This paper describes a collaborative effort by industry, government, and academia to evaluate the use of design/information technology (D/IT) and to relate the degree of use to project performance. A detailed statistical analysis of 297 projects in the Construction Industry Institute (CII) database is used to produce baseline measures of performance and D/IT use. The relationship between these measures is used to assess the economic value of using the technologies. A set of projects that excelled in the use of D/IT and that scored high on performance measures is then examined. These exemplary projects provide a basis for further in depth analyses through on-site interviews with key project representatives. The results of this study establish that projects benefit from D/IT use. Both owners and contractors can expect construction cost savings of approximately 4 percent by increasing the use of D/IT. For owners there is clear evidence of schedule compression as well. Although the statistical analyses do not support schedule compression benefits for contractors, findings from the on-site interviews provide anecdotal support.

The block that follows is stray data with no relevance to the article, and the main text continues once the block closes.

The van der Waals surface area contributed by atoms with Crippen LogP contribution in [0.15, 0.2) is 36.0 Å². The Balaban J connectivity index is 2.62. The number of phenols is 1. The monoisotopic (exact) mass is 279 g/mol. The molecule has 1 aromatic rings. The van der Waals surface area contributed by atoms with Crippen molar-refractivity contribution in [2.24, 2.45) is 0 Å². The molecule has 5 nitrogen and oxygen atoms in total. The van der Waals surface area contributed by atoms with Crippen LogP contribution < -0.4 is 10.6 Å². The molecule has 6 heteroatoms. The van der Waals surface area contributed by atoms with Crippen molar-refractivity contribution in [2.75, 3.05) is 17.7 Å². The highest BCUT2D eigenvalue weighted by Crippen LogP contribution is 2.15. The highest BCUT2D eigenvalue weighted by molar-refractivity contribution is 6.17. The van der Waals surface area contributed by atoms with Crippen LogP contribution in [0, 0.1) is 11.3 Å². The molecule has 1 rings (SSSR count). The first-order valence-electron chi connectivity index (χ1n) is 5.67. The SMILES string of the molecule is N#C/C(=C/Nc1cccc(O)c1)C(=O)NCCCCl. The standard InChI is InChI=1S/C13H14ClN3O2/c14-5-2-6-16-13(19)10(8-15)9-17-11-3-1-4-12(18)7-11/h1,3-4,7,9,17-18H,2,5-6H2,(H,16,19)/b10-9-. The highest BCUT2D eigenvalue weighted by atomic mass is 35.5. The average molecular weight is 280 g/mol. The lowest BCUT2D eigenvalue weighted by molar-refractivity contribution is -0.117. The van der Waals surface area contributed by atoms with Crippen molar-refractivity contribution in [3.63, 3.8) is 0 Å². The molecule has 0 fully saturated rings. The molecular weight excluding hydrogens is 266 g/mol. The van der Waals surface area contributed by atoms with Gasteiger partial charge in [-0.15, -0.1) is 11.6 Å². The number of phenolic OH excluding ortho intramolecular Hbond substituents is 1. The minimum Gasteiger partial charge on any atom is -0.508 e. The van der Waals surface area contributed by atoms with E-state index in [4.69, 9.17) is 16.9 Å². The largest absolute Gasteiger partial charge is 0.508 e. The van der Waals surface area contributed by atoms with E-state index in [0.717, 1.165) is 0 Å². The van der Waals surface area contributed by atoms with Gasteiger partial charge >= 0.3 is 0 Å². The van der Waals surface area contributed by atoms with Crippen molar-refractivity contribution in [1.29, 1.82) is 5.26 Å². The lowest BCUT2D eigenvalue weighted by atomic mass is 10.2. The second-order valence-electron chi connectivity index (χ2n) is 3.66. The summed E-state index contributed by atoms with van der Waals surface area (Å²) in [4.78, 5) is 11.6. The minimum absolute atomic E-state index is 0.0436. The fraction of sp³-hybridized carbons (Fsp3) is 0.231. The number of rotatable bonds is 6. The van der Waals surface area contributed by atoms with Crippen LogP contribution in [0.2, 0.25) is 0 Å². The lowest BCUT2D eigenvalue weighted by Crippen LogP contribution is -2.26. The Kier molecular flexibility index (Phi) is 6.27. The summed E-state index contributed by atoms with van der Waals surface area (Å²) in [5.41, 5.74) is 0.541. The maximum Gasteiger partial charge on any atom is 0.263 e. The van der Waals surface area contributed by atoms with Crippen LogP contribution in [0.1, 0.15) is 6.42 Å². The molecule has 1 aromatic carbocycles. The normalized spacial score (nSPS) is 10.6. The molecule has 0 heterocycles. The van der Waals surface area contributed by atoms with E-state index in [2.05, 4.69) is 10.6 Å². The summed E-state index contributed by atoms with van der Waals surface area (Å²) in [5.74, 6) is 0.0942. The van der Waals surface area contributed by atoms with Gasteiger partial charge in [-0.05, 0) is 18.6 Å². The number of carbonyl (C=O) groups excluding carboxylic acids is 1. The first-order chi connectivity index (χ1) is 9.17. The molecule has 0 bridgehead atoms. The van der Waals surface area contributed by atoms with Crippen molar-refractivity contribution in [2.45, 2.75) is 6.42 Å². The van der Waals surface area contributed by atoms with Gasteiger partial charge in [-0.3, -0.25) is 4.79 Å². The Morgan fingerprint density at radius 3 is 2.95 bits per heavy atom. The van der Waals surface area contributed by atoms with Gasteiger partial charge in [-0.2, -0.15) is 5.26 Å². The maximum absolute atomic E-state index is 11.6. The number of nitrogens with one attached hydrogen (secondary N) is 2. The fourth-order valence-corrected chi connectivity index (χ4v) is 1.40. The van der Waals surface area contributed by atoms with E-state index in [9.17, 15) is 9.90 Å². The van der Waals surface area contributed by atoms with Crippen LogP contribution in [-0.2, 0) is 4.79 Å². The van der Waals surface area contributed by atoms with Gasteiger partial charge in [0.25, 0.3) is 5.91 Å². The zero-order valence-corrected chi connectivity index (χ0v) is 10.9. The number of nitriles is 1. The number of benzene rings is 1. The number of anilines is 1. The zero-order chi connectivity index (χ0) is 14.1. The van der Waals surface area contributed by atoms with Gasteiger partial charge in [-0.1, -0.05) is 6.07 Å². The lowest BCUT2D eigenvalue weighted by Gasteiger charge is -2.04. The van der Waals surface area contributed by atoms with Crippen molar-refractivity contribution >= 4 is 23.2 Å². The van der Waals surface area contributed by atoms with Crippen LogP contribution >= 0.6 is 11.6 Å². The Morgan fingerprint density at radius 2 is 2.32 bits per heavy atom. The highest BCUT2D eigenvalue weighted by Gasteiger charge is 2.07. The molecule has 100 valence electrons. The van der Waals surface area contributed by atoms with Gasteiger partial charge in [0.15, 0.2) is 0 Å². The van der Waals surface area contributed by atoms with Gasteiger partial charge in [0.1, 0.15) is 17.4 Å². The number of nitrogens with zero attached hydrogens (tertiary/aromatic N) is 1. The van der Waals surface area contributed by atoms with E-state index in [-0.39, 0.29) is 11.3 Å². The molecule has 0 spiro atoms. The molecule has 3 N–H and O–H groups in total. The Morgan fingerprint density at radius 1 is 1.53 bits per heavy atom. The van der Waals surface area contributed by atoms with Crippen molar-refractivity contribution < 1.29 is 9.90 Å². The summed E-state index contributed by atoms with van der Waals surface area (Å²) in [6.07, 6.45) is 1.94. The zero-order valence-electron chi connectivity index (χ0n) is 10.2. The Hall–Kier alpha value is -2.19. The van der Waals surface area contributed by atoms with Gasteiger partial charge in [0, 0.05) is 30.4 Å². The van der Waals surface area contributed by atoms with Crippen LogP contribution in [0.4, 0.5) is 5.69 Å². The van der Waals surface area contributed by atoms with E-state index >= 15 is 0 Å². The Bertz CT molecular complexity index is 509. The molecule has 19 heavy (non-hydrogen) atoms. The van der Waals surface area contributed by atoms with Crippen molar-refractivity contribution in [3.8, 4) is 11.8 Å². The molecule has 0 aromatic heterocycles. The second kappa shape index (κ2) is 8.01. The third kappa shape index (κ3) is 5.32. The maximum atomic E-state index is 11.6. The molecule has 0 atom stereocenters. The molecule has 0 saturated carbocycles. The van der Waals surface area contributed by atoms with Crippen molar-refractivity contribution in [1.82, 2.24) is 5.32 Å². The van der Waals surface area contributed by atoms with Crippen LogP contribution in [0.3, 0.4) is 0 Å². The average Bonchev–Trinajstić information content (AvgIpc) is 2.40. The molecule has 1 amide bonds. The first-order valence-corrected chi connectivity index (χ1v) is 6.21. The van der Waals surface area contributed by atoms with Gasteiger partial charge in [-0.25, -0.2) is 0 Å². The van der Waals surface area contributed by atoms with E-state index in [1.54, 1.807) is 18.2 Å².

Citation: Journal of Construction Engineering and Management
Pub Type: Journals
building economics, construction, design/information technologies, economic value, technology implementation